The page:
This leads me to conclude that prohibiting a certain substance only contributes to addiction.

Once you break the law and buy weed, the reluctance to buy another (harder) illegal substance can diminish. In a way, your moral values shift a bit.

This connects the young and impressionable buyers to the illegal market, and all of a sudden hard narcotics become available, sometimes even through the same dealer who sold them weed (this is often the case in Europe).

Cannabis prohibition increases crime, but when the cannabis sale, production, and distribution are regulated, the crime rate diminishes.

So, is weed bad for you?

First of all, cannabis has an amazingly wide and immensely powerful medical effect.

States and countries where medical cannabis programs exist are treating their patients for a plethora of conditions, including anxiety, depression, epilepsy, pain and many other diseases and disorders.

But this is a tricky question to answer. If you’re a responsible consumer there won’t be any serious consequences.

Cannabis isn’t nearly as addictive as heavy narcotics like alcohol, opioids, cocaine or heroin etc. However, cannabis can cause dependency, which is considered less severe than a full-blown addiction.

Young people misuse cannabis the most, as they tend to overindulge in weed. This often makes them ignore the more important things in life.

Consuming large quantities of cannabis on a regular basis, especially “couch-locking” indica varieties makes a person feel lethargic and sluggish, and that’s definitely not good when you have a bunch of stuff to do.

Also, the psychoactivity caused by THC causes the mind “float away”, which isn’t really perfect when you need to focus on something.

In that respect, educating youth on responsible cannabis use should be a primary concern in countries where cannabis use is on the rise, like Canada and the US.

Cannabis as an “exit drug”

Some of you will probably be surprised to hear that cannabis is viewed by some experts as an “exit drug”, which helps a person escape their addiction, rather than triggering it.

With each passing day, we are seeing more proof that cannabis can help alleviate addictions and aid people in staying sober. Especially the high-CBD varieties.

Few studies point to cannabis as a solution to the opioid crisis, as the latter is a growing concern across North America.

One 2017 review emphasizes that after the legalization in Colorado the number of opioid and heroin-related deaths dropped by 20%. (7)

Also, according to the research conducted by American Medical Association, states which legalized cannabis for recreational use now have 24.8% less opioid-related deaths than states where pot is still illegal. (8)

One interesting survey from 2017 presented a promising “substitution effect” of medical cannabis in battle with addiction in general. (9)

In that survey, dispensary customers from New England reported the following:

  • 77% of them said they reduced their use of opioids use after they began using medical cannabis;
  • 72% reported using fewer anti-anxiety medications;
  • 66% noted the reduction of migraine medications;
  • 65% reported reductions in sleep medications;
  • 42% reported reductions in alcohol consumption;
  • 38% reported reductions in antidepressants.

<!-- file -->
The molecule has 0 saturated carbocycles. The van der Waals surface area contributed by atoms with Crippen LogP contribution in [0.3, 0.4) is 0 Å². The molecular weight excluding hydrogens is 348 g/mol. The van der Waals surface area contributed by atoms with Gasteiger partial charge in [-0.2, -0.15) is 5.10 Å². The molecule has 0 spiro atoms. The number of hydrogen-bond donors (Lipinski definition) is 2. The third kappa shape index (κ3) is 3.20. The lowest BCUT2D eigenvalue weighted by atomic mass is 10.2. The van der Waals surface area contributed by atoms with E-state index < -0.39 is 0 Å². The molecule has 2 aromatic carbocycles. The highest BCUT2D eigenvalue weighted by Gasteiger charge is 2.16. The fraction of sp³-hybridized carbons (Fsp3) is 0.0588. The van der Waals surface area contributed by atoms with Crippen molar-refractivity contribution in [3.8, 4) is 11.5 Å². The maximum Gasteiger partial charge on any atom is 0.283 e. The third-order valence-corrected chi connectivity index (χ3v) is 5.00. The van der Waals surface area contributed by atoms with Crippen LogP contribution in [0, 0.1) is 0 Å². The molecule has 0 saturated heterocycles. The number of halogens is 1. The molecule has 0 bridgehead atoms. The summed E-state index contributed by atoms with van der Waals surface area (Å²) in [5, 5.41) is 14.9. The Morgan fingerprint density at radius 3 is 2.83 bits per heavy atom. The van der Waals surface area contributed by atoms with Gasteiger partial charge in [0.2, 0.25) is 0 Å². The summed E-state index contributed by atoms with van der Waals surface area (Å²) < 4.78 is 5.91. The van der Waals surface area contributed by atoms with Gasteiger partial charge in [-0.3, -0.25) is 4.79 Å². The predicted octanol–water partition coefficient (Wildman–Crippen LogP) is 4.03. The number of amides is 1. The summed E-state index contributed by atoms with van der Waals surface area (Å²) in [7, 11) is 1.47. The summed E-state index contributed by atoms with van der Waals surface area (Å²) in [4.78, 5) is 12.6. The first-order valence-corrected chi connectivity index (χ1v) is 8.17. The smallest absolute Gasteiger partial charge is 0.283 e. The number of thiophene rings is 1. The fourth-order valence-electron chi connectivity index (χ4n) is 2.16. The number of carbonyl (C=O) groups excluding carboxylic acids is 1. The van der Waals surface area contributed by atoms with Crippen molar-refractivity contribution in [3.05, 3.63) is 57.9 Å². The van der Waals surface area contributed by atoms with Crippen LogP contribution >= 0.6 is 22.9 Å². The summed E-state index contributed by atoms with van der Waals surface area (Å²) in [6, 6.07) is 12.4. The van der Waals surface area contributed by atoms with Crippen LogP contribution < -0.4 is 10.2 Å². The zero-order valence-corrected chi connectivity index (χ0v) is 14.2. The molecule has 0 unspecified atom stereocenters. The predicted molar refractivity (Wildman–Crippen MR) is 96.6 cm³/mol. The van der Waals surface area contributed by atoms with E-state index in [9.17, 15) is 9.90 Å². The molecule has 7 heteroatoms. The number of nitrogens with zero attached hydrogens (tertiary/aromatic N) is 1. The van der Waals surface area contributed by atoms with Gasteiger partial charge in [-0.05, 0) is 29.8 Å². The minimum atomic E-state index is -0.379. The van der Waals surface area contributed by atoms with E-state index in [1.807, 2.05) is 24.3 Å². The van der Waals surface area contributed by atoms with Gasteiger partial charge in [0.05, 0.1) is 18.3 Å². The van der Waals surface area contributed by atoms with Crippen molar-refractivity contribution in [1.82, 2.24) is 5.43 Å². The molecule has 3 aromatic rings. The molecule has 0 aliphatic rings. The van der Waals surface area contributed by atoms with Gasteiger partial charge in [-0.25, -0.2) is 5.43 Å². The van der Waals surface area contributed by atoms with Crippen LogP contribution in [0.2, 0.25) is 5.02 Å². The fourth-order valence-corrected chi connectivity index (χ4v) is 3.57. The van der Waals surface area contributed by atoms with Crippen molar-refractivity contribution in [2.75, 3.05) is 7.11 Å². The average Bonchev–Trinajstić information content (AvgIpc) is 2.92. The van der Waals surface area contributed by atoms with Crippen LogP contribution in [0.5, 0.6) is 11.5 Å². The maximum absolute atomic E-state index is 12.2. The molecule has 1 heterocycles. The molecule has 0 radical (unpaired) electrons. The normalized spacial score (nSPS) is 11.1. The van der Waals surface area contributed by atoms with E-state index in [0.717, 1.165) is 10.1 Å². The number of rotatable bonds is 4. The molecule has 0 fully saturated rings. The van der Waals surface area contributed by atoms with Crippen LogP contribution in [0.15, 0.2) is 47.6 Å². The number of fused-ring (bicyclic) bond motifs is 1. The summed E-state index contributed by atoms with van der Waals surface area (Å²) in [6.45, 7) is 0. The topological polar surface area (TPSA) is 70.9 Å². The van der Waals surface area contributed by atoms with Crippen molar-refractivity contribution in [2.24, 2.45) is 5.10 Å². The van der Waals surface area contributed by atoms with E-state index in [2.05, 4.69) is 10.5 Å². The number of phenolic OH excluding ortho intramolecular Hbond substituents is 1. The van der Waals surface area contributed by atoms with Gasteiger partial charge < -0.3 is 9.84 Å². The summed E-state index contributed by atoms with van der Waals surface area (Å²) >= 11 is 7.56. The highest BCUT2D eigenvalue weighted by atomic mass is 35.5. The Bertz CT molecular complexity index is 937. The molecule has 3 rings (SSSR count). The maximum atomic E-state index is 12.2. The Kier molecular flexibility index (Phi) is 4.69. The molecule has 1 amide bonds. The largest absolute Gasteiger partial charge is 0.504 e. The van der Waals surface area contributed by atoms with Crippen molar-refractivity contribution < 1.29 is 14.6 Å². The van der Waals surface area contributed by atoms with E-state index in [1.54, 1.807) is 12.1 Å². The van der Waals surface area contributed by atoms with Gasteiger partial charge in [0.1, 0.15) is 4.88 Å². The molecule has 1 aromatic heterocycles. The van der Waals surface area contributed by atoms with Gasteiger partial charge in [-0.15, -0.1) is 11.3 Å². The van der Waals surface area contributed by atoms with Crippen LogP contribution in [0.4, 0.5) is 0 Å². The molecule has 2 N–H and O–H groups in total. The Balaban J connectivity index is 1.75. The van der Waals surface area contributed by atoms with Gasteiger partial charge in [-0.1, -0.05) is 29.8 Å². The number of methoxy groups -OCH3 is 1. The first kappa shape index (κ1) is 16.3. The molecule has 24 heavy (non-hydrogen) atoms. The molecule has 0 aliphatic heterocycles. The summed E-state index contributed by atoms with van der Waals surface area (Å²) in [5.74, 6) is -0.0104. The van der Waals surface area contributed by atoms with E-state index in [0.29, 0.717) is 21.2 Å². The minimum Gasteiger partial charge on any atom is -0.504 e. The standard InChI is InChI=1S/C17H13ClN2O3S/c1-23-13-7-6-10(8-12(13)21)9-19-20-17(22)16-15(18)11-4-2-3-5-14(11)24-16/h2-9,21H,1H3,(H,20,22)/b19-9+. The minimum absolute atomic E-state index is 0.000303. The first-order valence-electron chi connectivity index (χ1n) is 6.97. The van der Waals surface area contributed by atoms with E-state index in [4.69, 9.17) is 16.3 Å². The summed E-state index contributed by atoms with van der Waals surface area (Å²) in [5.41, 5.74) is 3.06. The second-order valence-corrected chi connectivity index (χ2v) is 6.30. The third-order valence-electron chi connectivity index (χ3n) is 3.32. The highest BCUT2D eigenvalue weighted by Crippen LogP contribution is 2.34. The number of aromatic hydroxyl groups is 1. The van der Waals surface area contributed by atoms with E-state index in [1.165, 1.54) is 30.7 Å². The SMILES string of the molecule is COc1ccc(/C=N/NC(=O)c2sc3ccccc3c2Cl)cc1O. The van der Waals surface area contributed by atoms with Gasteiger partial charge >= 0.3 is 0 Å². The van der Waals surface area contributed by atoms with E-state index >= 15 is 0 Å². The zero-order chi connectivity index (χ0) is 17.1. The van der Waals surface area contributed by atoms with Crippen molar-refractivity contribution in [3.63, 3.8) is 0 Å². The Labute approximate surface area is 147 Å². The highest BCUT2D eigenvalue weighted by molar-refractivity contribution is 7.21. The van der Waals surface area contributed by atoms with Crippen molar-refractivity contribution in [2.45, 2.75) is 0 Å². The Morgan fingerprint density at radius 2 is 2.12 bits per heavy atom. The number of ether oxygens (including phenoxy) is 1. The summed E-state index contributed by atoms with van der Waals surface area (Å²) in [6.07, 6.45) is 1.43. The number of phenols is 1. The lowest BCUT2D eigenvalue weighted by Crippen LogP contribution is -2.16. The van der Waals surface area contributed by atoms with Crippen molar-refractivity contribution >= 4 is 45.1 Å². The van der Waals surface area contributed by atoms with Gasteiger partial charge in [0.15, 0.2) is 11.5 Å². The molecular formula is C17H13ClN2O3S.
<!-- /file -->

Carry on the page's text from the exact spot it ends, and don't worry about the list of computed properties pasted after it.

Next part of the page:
So, what’s the verdict?

It’s difficult to change the public opinion on cannabis because it was purposely distorted for decades, but things are definitely starting to look up.

Even though there are several studies that support the cannabis gateway theory, many other show that this is just not the case. Furthermore, the numbers from states that legalized cannabis are firmly pointing in a direction that cannabis reduces opioid addiction rates.

In my opinion the most important thing when it comes to cannabis is to use it responsibly, and avoiding indulging yourself too often.

Education and moderation is probably the best policy.

References:

  1. Pistis M, Perra S, Pillolla G, Melis M, Muntoni AL, Gessa GL; Adolescent exposure to cannabinoids induces long-lasting changes in the response to drugs of abuse of rat midbrain dopamine neurons; Biological Psychiatry; 2004; 56(2):86-94
  2. Agrawal A, Neale MC, Prescott CA, Kendler KS; A twin study of early cannabis use and subsequent use and abuse/dependence of other illicit drugs; Psychological Medicine; 2004; 34(7):1227-1237
  3. Cadoni C, Pisanu A, Solinas M, Acquas E, Di Chiara G; Behavioural sensitization after repeated exposure to Delta 9-tetrahydrocannabinol and cross-sensitization with morphine;  Psychopharmacology; 2001; 158(3):259-266
  4. Levine A, Huang Y, Drisaldi B, Griffin EA Jr, Pollak DD, Xu S, Yin D, Schaffran C, Kandel DB, Kandel ER; Molecular mechanism for a gateway drug: epigenetic changes initiated by nicotine prime gene expression by cocaine; Science Translational Medicine; November 2011; 3(107):107ra109
  5. Barry AE, King J, Sears C, Harville C, Bondoc I, Joseph K; Prioritizing Alcohol Prevention: Establishing Alcohol as the Gateway Drug and Linking Age of First Drink With Illicit Drug Use; The Journal of School Health; January 2016; 86(1):31-38
  6. Livingston MD, Barnett TE, Delcher C, Wagenaar AC; Recreational Cannabis Legalization and Opioid-Related Deaths in Colorado, 2000-2015; American Journal of Public Health; November 2017; 107(11):1827-1829
  7. Bachhuber MA, Saloner B, Cunningham CO, Barry CL; Medical cannabis laws and opioid analgesic overdose mortality in the United States, 1999-2010; JAMA Internal Medicine; October 2014; 174(10):1668-1673
  8. Piper BJ, DeKeuster RM, Beals ML, Cobb CM, Burchman CA, Perkinson L, Lynn ST, Nichols SD, Abess AT; Substitution of medical cannabis for pharmaceutical agents for pain, anxiety, and sleep; Journal of Psychopharmacology; May 2017; 31(5):569-575